the 40-min exercise period. Decreased pyruvate production during

hyperoxia had no effect on PDH activity (pyruvate oxidation) but

significantly decreased lactate accumulation (60%: 22.6

 

 6.4 vs.

21%: 31.3

 

 8.7 mmol/kg dry wt), lactate efflux, and total lactate

production over 40 min of cycling. Decreased glycogenolysis in

hyperoxia was related to an 44% lower epinephrine concentration

and an attenuated accumulation of potent phosphorylase

activators ADP

 

f and AMPf during exercise. Greater phosphorylation

potential during hyperoxia was related to a significantly

diminished rate of PCr utilization. The tighter metabolic match

between pyruvate production and oxidation resulted in a decrease

in total lactate production and efflux over 40 min of exercise during

hyperoxia.

carbohydrate oxidation; glycogen; pyruvate dehydrogenase activity;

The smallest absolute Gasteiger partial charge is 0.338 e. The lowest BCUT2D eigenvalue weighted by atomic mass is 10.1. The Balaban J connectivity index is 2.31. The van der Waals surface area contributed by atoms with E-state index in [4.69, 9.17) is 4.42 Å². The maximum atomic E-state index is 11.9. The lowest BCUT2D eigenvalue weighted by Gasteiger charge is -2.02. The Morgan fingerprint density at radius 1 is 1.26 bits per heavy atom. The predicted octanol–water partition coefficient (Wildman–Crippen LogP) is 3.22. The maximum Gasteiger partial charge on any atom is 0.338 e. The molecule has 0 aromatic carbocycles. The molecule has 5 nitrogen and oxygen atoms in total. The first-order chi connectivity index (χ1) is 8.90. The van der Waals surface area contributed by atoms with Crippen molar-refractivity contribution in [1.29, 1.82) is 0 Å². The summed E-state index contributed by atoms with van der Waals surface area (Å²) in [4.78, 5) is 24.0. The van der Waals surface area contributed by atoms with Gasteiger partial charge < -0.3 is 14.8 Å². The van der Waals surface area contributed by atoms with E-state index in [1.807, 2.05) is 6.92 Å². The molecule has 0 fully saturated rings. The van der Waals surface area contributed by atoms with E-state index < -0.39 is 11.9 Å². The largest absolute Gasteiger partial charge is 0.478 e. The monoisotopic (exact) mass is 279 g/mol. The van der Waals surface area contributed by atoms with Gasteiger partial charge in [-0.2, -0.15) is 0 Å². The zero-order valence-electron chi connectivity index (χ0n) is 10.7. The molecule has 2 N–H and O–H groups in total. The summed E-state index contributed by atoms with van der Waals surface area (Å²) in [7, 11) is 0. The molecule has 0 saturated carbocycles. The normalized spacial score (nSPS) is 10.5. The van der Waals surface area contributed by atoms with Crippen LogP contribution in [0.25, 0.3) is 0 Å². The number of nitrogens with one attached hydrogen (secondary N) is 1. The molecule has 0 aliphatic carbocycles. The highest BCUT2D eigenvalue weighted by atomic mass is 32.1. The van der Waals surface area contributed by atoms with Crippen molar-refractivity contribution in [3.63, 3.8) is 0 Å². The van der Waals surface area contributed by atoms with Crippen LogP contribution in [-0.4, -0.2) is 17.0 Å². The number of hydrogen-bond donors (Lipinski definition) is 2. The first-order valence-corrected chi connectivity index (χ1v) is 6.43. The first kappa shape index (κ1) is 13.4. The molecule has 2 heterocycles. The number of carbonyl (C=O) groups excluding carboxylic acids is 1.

blood flow; arterial-venous measurements; oxidative and substra

Now the fun part is, that we  can create a short term " natural" hyperoxia"  with playing with respiration in the STEI  or  very short in the FEI  intensity.
  Here what you do. You go into the FEI intensity  till you create the " famous " MAXLASS.
  So you may have a   great intensity with a stable  lactate of somewhere between 3 - 6 mmol depending on the athlete.
 Than you   go and create a  shift of the O2 Diss curve  by going  voluntarily  hyper capnic  and than you check the lactate trend..
 Or you can go STEI intensity   no lactate  go hypocapnic    for 3 - 5 min check lactate and go back to normo or better hypercapnic  and check lactate.
 The  hyperoxia is  given by  change in O2 disscurve  and therefor the bioavailability.
 I will search for some  own case studies I did  15 years back  with  a O2  generater  to see the changes in lactate  and the influence on the " lactate threshold " due to change in  O2  bioavailablity.

Juerg Feldmann

Fortiori Design LLC
Registered:
Posts: 1,530
 #3 
Some short mails  I got.
 Straight forward  and easy to answer.
  Q:  Is there in fact research out there ( accepted)  who actually supports your crazy ideas on vasoconstriction and delivery and demand ideas.
  A:  1. What means accepted.  Is accepted because it is published  or accepted because of the position of the author  (Smile.)